Our photographer, Alistair Sinclair, raced up the hill into the line of fire. I and another reporter, Nicholas Kotch of Reuters, fled to the safety of a one-room shack where a mother was nursing a baby.
We came out when the soldiers started shouting they would kill anybody harboring reporters. My legs shook as we walked, our backs to the soldiers as they fired above our heads and hit tree branches that fell around us. Sinclair later emerged to say he had hidden in a stinking outhouse for two hours.
One night the soldiers started banging at my door at the decidedly unpalatial Ducor Palace Hotel, threatening to break it down. No one answered my desperate attempts to call the reception desk. I called the British ambassador, who sent two army officers to my rescue.
With the hotel no longer safe, the Americans found us lodging in a home with two bedrooms and two bathrooms. It eventually would house more than 20 journalists as the siege of Monrovia dragged on.
Soon there was little food in Monrovia. Taylor's rebels cut the telephones, water and electricity supply.
The day began with a visit to the Ducor Palace and a climb up the dark stairwell of its many floors, then up an iron ladder to the roof that allowed the best view of Taylor's boys firing shells at the city.
The work day ended early because the only way to send our reports was by 4 p.m. through the British Embassy, which sent them by radio signals to a ship offshore that sent them on to Portsmouth, from where they were distributed by telex to the AP, BBC and Reuters.
There were moments of joy. Like the afternoon when American scientists liberated a baby chimpanzee from a research facility as the rebels approached. The baby's parents and other chimpanzees had been killed and presumed eaten. The baby leapt into my lap, shaking with fear, and wrapped its arms around my neck. Then it urinated. Still, one of the best hugs of my life.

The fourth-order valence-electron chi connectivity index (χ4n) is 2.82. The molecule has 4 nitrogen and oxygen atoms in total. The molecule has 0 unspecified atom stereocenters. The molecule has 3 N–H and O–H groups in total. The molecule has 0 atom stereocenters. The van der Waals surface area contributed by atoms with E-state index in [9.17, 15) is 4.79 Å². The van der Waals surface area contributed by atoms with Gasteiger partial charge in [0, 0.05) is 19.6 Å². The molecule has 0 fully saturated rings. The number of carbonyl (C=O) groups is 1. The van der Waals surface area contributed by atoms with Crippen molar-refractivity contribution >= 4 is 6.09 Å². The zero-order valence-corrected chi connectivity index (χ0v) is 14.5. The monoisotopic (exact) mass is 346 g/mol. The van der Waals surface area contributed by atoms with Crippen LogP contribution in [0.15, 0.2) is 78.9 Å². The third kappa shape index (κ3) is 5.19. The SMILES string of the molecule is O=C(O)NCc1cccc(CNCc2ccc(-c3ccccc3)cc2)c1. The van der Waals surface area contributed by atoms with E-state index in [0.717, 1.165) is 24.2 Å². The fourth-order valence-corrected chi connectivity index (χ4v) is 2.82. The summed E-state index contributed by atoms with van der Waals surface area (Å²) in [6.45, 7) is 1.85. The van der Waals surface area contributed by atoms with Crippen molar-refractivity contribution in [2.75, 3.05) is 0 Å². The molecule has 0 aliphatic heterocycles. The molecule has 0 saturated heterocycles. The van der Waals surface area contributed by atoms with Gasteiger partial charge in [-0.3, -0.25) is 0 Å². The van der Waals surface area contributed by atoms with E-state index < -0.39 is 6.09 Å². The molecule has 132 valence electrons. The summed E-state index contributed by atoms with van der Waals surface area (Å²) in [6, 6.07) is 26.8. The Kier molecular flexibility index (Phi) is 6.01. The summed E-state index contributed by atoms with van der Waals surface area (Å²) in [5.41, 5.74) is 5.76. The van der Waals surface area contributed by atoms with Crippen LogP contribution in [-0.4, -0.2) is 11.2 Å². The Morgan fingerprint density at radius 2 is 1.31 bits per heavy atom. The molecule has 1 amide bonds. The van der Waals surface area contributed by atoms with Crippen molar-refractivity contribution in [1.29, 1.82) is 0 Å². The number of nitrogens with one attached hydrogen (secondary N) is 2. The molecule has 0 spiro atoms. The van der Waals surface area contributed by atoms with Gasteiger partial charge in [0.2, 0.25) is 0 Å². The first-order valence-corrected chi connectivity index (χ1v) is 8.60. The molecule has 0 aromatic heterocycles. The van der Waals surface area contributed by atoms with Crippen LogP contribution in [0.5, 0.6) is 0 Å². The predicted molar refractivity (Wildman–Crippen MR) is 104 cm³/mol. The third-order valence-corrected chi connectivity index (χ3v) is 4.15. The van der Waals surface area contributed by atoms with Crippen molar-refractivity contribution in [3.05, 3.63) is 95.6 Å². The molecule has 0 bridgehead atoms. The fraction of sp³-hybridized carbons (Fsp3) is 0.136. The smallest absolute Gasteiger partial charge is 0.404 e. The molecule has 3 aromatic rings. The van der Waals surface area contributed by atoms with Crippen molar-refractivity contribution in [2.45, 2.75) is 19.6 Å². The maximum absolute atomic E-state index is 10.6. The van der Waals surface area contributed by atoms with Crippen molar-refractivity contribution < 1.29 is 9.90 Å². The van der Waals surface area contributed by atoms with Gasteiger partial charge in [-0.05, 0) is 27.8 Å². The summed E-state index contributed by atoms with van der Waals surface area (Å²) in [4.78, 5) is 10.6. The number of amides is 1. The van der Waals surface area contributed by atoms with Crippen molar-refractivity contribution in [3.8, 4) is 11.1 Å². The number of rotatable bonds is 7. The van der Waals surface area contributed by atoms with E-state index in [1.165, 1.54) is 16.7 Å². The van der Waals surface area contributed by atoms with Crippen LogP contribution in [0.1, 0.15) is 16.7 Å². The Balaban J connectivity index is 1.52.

Walking to the hotel one day, we saw a drunken Liberian soldier wave his gun at a cowering man. "Please, no!" Blunt begged, causing the trooper to turn his gun on us. Then, swaying in his drunkenness, he turned back to his victim and let off a volley of shots.
As food became scarcer, we held a competition for the best dish. Blunt won for an egg florentine made of canned spinach and powdered eggs.
That week, some Liberian friends invited me to dinner. They had killed their Alsatian. I begged off. In the morning, I had seen a dog eating a man's corpse on the beach.
Nigerian warplanes bombed Taylor's rebels out of Monrovia in 1991.
On Friday morning, it felt strange to be seated 100 yards (meters) from Taylor, held since Wednesday at the prison of the international war tribunal of Sierra Leone, where he is indicted on charges of crimes against humanity, sexual slavery and mutilation for masterminding this country's decade-long conflict to plunder its rich diamond fields.
Taylor, normally cocksure and confident, looked tired, shocked and unsteady when he arrived Wednesday in a U.N. helicopter. He had to be helped down the stairs, unsure of his balance since his hands were handcuffed in front of him.
But not as unsteady as some amputees I saw Friday morning, walking on their artificial limbs.